Departures: Justin Coleman (not re-signed), Xavier Crawford (not re-signed)

Additions: Witherspoon (first round), Lance Boykin (UDFA), Montrae Braswell (UDFA), Arquon Bush (UDFA), James Campbell (UDFA), Benjie Franklin (UFA)

Returners: Woolen, Mike Jackson, Tre Brown, Coby Bryant, Isaiah Dunn, Artie Burns

Woolen had arthroscopic knee surgery in May and is expected to be ready for the start of training camp on July 26. Witherspoon, the highest draft pick of the Carroll/John Schneider era, seems like a safe bet to start on the other side.

But could he play nickelback as well? With Coby Bryant limited during the spring with a sprained toe, the Seahawks took a look at Witherspoon (6-foot, 180) in the slot. He had also been working with the No. 1 defense at left corner after recovering from a hamstring injury that limited him early on.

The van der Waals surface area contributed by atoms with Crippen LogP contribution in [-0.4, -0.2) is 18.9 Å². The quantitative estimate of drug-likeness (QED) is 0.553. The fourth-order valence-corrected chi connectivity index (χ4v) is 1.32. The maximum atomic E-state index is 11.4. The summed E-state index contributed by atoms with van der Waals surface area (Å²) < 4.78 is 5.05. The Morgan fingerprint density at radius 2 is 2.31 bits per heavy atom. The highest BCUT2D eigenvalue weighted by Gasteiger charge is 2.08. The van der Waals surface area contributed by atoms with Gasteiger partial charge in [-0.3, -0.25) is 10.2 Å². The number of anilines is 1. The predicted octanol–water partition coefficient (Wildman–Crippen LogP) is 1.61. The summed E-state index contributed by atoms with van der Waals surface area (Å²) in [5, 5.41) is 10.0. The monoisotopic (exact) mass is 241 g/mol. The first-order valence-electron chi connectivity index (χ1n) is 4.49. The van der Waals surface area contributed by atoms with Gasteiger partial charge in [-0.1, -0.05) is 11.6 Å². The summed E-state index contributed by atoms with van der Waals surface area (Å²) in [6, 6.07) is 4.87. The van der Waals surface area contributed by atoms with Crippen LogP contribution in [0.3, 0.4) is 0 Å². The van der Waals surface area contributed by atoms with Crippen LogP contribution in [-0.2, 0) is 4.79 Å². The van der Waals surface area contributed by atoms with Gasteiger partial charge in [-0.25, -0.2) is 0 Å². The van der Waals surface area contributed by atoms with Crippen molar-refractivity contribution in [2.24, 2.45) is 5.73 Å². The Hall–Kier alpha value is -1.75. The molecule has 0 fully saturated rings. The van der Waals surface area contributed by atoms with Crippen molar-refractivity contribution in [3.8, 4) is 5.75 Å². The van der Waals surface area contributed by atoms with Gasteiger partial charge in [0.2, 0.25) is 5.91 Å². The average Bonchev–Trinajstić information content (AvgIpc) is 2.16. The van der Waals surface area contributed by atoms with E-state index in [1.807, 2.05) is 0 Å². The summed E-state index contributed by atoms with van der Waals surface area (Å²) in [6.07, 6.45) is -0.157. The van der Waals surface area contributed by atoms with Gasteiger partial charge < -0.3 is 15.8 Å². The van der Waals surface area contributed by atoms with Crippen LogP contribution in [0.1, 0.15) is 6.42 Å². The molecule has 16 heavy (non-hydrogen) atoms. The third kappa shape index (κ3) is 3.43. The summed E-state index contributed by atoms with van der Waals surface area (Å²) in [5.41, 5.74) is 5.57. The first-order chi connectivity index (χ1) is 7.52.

“I talked to him about it way back when and he was all excited about it,” Carroll said. “He said, ‘I can learn it all, I can get it,’ and he's really positive about it. So when we gave him the chance, he jumped right on it. He’s a really good football learner. He gets it, man, and it makes sense to him, and he does things naturally really well, and that expedites the process ... [W]e’ve seen him look pretty much in charge of the position, so we'll see how it goes.”

Bryant had a solid rookie season that included four forced fumbles, but it wasn’t enough to guarantee him the nickelback job in 2023. His toe injury wasn’t expected to require surgery, per Carroll.